Last edited: 14th Aug, 2015
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  8. Shahin_Afarin

    Shahin_Afarin Residential and Commercial Broker Business Member

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    NAB's credit system essentially dictates whether proof of funds is required so there is no hard or fast rule.

    However anything over 80% is a guarantee that proof of funds is required.

    Under 80% is most often no but again their credit system may request it.
     
  9. Jamie Moore

    Jamie Moore MORTGAGE BROKER - AUSTRALIA WIDE Business Member

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    Is this nab red star or nab broker?

    Under 80 and "future investment purpose" is generally fine.

    Above 80 - and the same might be ok but you'll need to spell out what that future investment is and it will need to service on their calculator. Some assessors might want to see a contract of sale.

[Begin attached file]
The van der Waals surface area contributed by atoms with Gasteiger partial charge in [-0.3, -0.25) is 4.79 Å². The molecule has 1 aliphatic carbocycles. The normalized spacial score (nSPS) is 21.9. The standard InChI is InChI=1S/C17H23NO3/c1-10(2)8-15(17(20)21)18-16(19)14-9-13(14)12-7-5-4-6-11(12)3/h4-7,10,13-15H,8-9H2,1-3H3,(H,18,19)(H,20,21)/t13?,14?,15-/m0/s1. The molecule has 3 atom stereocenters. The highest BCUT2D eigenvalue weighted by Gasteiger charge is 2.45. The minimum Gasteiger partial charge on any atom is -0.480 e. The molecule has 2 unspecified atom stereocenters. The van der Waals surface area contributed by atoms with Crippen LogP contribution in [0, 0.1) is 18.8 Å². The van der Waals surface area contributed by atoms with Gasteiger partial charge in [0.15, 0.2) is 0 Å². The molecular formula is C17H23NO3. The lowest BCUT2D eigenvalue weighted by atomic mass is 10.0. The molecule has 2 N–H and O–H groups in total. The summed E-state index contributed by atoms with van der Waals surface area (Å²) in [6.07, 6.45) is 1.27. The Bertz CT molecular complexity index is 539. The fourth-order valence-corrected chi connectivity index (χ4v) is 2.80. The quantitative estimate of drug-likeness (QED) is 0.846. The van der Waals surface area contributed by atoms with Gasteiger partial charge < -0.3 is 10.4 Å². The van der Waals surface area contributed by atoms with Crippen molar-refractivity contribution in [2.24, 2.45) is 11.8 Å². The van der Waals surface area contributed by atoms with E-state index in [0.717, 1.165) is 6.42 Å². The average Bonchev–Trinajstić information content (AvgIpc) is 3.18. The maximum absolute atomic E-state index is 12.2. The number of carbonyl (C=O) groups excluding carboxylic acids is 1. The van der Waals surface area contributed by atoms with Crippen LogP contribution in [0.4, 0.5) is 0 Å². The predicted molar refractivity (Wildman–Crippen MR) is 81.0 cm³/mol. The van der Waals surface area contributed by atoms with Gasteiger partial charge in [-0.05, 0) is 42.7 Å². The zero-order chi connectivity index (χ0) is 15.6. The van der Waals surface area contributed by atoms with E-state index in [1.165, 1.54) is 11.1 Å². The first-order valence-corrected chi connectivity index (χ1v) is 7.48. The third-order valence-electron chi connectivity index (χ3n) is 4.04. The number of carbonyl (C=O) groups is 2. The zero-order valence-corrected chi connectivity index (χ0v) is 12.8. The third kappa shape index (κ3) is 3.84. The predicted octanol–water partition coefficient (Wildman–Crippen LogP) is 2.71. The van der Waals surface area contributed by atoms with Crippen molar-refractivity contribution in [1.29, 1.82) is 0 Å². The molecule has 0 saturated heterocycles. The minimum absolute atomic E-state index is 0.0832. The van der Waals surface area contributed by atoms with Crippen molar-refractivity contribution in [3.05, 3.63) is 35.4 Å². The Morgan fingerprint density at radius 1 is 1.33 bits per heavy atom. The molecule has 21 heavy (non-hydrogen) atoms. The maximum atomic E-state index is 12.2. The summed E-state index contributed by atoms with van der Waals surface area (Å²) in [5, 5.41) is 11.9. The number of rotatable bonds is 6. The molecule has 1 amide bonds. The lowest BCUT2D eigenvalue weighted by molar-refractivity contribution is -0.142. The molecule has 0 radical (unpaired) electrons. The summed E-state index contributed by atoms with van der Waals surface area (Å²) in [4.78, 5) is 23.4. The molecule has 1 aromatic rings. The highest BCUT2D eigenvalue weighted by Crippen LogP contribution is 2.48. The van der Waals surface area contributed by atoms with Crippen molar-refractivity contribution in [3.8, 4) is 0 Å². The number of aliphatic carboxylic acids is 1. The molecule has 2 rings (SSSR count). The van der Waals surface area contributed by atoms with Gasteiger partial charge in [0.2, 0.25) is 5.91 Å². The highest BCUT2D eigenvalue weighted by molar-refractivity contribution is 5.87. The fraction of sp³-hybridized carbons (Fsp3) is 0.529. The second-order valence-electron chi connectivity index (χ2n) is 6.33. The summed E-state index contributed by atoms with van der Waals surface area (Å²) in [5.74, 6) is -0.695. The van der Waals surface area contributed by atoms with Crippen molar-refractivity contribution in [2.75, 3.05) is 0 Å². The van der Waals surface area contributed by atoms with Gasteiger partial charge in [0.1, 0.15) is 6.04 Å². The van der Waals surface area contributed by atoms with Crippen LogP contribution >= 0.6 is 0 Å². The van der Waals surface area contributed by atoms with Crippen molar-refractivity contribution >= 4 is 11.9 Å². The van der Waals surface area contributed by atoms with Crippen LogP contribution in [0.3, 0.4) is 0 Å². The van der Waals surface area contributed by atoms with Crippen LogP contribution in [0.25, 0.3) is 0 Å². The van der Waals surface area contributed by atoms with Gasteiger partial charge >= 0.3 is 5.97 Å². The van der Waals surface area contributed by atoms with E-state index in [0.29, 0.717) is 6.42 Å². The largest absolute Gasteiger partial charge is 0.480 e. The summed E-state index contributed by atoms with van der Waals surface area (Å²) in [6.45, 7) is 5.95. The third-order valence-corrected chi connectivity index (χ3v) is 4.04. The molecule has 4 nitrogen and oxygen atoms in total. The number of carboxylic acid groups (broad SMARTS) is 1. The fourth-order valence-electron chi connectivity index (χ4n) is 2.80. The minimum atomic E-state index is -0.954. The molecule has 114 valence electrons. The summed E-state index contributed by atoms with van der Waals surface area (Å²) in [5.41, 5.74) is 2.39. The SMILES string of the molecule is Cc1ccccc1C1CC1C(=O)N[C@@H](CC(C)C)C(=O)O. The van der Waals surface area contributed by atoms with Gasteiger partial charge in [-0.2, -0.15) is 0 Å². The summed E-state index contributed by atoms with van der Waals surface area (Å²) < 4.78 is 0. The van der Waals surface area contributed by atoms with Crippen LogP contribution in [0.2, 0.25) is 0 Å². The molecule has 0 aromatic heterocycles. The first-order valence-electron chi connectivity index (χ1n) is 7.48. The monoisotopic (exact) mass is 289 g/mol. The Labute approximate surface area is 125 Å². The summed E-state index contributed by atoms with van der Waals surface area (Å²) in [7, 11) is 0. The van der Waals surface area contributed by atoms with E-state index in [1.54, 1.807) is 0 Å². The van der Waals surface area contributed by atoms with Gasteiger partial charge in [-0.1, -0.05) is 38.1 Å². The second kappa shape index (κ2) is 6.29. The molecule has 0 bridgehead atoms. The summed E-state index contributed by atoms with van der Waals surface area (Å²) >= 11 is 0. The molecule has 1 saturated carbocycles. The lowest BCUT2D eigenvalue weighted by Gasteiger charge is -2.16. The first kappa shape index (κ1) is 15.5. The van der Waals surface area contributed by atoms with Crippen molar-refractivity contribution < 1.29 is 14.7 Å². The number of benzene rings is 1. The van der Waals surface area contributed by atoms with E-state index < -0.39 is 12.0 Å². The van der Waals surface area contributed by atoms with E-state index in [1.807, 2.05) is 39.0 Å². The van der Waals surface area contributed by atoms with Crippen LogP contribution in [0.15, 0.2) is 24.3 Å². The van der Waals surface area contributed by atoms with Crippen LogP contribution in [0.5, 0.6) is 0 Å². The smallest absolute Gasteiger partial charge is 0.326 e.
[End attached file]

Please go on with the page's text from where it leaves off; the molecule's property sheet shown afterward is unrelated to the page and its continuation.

10. Peter_Tersteeg

    Peter_Tersteeg Finance broker and strategist Business Member

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    Jamie I'm starting to get noises from NAB credit that they want more direct evidence for cash out above 80% than a simple servicing calculator. Last week it was suggested that a contract of sale for the next purchase would be required.

    Naturally we couldn't do this and we did give them alternative documentation, the loan was successful, but the NAB and many others are definitely tightening their cash out criteria above 80%.
     
  11. Redom

    Redom Mortgage Broker Business Member

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    They've asked for this @ 80 before too - as Shahin mentioned, if credit scoring picks up a higher risk assessment, they'll request further evidence. This can make NAB a little unpredictable when it comes to verification of cash out purpose.